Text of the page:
To me, it doesn't make a whole lot of difference if what sucked was foie gras or the beef heart. The reverse is true as well.

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Going back 25 pages or so, I'll try to restate my original view on this again. The only time I've questioned the overall value of a tasting menu meal is when I've been disappointed with some aspect of the meal. The best example of disappointment is when there are 12 courses and only 3 or 4 are really good and 4 or 5 are pretty bad and the rest are just ordinary. And even then, I rarely if ever analyze what I think is the cost of the ingredients.

 

To me, it doesn't make a whole lot of difference if what sucked was foie gras or the beef heart. The reverse is true as well.

 

Contra could have opened at $200 pp if more were like you.

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Somewhere separate from ingredient cost is, IMHO, a price on talent, genius, imagination, balls if you will. The market gladly pays (what many consider) unreasonable prices to see the most talented entertainers, actors, the best sports teams.

 

I, for one, have had my lifetime allowance of foie gras, blue lobster, fine beef and friends. But I have both room and hunger for plates that come from the wild imagination of a compulsively experimental chef. I look to the hedonistic joy of a good plate without thinking of the cost of either the ingredients or the final tab.

 

I can put a price on food that I eat because I am physically hungry. A good steak or exquisite foie gras can be little more than, "Yes, this is how it should be" and priced according to the market. It is harder to put a price on food that offers me a totally unexpected experience, an epiphany that is not soon forgotten.

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What's the difference between "perceived cost" and "quality"? The idea anyway is to not fall into a dumb conclusion if a chef happened to get some product at a discount or a markup.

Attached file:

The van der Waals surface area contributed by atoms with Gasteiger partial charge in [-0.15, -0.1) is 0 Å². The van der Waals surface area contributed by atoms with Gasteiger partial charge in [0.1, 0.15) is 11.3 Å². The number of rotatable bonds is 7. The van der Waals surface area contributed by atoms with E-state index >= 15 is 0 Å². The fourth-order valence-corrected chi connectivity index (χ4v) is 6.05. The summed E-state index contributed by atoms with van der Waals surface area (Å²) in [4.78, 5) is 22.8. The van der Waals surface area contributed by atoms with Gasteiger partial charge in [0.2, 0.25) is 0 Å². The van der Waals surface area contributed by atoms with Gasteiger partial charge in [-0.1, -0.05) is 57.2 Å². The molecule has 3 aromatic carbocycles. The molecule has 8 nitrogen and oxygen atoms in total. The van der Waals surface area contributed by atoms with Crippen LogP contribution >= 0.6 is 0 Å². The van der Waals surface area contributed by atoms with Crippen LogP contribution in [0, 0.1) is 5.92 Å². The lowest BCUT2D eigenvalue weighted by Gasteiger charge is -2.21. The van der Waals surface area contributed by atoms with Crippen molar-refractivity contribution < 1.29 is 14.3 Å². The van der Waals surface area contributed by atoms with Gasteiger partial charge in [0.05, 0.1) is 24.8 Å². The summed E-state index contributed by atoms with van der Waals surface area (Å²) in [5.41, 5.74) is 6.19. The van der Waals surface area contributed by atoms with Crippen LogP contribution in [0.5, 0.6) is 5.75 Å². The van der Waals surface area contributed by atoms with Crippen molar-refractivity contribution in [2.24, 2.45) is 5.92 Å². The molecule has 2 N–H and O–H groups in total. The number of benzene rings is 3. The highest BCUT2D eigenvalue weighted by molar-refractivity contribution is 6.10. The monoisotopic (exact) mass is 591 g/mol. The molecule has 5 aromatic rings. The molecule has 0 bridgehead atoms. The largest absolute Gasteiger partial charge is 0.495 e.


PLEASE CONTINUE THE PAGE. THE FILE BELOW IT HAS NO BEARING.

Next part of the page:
So to make this concrete, suppose a hypothetical SolidSF from eGullet were to visit a tasting menu restaurant, Beige. Suppose that restaurant served turnips at prices more closely associated with truffles.

 

Now, if Solid didn't know that he was going to get turnips instead of truffles... either he didn't do his research, or the restaurant pulled a bait and switch. In the former case, he's dumb; in the latter case, the restaurant is being perfidious. It'd make sense to complain in the latter case, but it'd just be being silly in the former.

 

Suppose Solid were expecting turnips instead of truffles, though. Well, there's a number of reasonable complaints he could make along the lines of "the turnips weren't as good as I'd hoped", "the turnips weren't as good as truffles would have been". What's not a reasonable complaint is just plain "I got turnips instead of truffles" because he already knew that.

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It is harder to put a price on food that offers me a totally unexpected experience, an epiphany that is not soon forgotten.

 

Examples please. Unless you mean the little scraps of old fish and stuff with mediocre wines for 230 Euros.